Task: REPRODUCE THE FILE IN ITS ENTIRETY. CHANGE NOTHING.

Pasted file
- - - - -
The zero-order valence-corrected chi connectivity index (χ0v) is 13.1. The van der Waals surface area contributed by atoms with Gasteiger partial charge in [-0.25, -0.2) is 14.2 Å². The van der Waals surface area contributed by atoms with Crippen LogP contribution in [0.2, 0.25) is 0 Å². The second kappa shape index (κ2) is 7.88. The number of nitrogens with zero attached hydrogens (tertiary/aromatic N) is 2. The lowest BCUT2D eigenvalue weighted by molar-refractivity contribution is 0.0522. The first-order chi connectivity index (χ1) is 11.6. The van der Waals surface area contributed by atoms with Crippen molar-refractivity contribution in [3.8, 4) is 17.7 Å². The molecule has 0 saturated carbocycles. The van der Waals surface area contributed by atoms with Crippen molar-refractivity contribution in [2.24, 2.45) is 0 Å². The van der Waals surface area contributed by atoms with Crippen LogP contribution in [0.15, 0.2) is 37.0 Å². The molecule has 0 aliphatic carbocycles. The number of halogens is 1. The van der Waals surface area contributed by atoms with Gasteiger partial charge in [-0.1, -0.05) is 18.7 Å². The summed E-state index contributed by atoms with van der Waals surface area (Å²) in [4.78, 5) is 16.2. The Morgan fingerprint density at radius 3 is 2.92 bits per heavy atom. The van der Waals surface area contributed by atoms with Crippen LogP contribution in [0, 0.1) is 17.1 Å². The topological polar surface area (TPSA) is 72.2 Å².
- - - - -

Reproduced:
The zero-order valence-corrected chi connectivity index (χ0v) is 13.1. The van der Waals surface area contributed by atoms with Gasteiger partial charge in [-0.25, -0.2) is 14.2 Å². The van der Waals surface area contributed by atoms with Crippen LogP contribution in [0.2, 0.25) is 0 Å². The second kappa shape index (κ2) is 7.88. The number of nitrogens with zero attached hydrogens (tertiary/aromatic N) is 2. The lowest BCUT2D eigenvalue weighted by molar-refractivity contribution is 0.0522. The first-order chi connectivity index (χ1) is 11.6. The van der Waals surface area contributed by atoms with Crippen molar-refractivity contribution in [3.8, 4) is 17.7 Å². The molecule has 0 saturated carbocycles. The van der Waals surface area contributed by atoms with Crippen molar-refractivity contribution in [2.24, 2.45) is 0 Å². The van der Waals surface area contributed by atoms with Crippen LogP contribution in [0.15, 0.2) is 37.0 Å². The molecule has 0 aliphatic carbocycles. The number of halogens is 1. The van der Waals surface area contributed by atoms with Gasteiger partial charge in [-0.1, -0.05) is 18.7 Å². The summed E-state index contributed by atoms with van der Waals surface area (Å²) in [4.78, 5) is 16.2. The Morgan fingerprint density at radius 3 is 2.92 bits per heavy atom. The van der Waals surface area contributed by atoms with Crippen LogP contribution in [0, 0.1) is 17.1 Å². The topological polar surface area (TPSA) is 72.2 Å².